The Use of Genetically Engineered Dicamba-Tolerant Soybean Seeds Has Increased Quickly, Benefiting Adopters but Damaging Crops in Some Fields
The share of soybean acreage planted with dicamba-tolerant seeds increased by 43 percent from 2016 (when these seeds were commercialized) to 2018.
There was more dicamba-tolerant seed use in States where glyphosate-resistant weed species were prevalent.
Approximately 4 percent of soybean fields were damaged by off-target movement of dicamba in 2018.
Weeds can cause serious problems for U.S. soybean producers. Left untreated, severe weed infestations can reduce soybean yields by more than 50 percent. Most soybean producers achieve high levels of weed control using modern synthetic herbicides. However, there are risks associated with herbicide use. For instance, herbicides that are improperly applied can move off-target, potentially damaging crops that are on or near the field where the herbicides were applied.
Glyphosate is a broad-spectrum herbicide that kills most broad-leaf weeds and grasses. Before genetically engineered glyphosate-tolerant soybeans were commercialized in 1996, glyphosate was used infrequently in soybean production. When glyphosate was used, it tended to be applied early in the growing season, before soybean seedlings had emerged from the soil. Glyphosate could be applied late in the growing season, but the use of specialized equipment (like hooded sprayers) did not eliminate the possibility of damage from off-target glyphosate movement.
The commercialization of glyphosate-tolerant soybeans practically removed the possibility of damage from late season glyphosate use. Glyphosate-tolerant soybean and glyphosate use increased rapidly in the years that followed. By 1998, more than 4 out of every 10 soybean acres were planted with glyphosate-tolerant seeds. By 2006, almost 9 out of every 10 acres were planted with glyphosate-tolerant seeds.
As glyphosate-tolerant seed use became more common, an increasing number of farmers started using glyphosate, and only glyphosate, for weed control in soybeans. On some fields, a small number of naturally resistant weeds, from a small number of weed species, survived (or “escaped”) glyphosate applications. Over time, these weeds bred and spread, passing on their natural resistance to the next generation. By 2018, there were glyphosate-tolerant weeds in the majority of soybean-producing States. Glyphosate resistance appears to be particularly problematic in States located southwest of the Corn Belt—such as Mississippi, Kansas, Tennessee, Arkansas, and Missouri—where the most glyphosate-tolerant weed species are present.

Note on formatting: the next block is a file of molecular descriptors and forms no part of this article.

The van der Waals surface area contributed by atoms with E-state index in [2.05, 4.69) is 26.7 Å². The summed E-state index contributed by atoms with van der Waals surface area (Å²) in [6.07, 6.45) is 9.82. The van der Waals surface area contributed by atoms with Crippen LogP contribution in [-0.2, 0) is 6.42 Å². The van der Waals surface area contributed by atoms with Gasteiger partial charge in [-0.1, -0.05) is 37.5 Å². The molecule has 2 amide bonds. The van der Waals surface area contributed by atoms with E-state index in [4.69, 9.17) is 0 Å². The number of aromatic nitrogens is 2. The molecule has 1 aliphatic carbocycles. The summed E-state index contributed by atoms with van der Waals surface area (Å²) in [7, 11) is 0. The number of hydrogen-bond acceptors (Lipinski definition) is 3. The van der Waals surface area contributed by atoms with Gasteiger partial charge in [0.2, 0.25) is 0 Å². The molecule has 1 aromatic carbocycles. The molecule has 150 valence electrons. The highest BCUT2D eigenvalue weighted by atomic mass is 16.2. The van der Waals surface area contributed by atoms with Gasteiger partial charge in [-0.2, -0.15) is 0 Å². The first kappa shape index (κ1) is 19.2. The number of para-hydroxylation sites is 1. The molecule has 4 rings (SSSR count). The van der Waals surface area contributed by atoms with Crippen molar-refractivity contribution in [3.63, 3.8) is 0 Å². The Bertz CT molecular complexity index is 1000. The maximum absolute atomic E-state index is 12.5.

One way to control glyphosate-tolerant weeds is to treat them with herbicides other than glyphosate, such as dicamba or 2,4-D choline. Chemical and seed companies have recently developed new soybean varieties that are tolerant of these herbicides. For instance, Xtend soybeans, which are tolerant of dicamba, were commercialized in 2016. Enlist soybeans, which are tolerant of 2,4-D choline, were commercialized prior to the 2019 growing season.
Farmers’ responses to the Soybean Production Practices and Costs Report (commonly referred to as Phase II of the Agricultural Resource Management Survey) for 2018 suggest that approximately 43 percent of U.S. soybean acreage was planted with dicamba-tolerant seeds in 2018. The increase in dicamba-tolerant seed use from 2016 to 2018 is similar to the rate at which soybean farmers adopted glyphosate-tolerant varieties in the years immediately following their commercial introduction, from 1996 to 1998. The States with the most dicamba-tolerant seed use in 2018 were Mississippi, Tennessee, and Kansas—where approximately 79 percent, 71 percent, and 69 percent of soybean acreage was planted with these varieties (respectively). Notably, there appears to be more dicamba-tolerant seed use in the States with the most glyphosate-tolerant weeds.
Not all acres planted with dicamba-tolerant soybeans are treated with dicamba. In all 19 States studied, more acres were planted with dicamba-tolerant seed than were actually sprayed with dicamba. For instance, in Mississippi, 79 percent of soybean acres were planted with dicamba-tolerant seeds, but only 54 percent of these acres were treated with dicamba. In some cases, farmers may only use dicamba if glyphosate-tolerant weeds appear. In other cases, dicamba-tolerant seeds might be planted to prevent yield losses from unintended exposure to dicamba.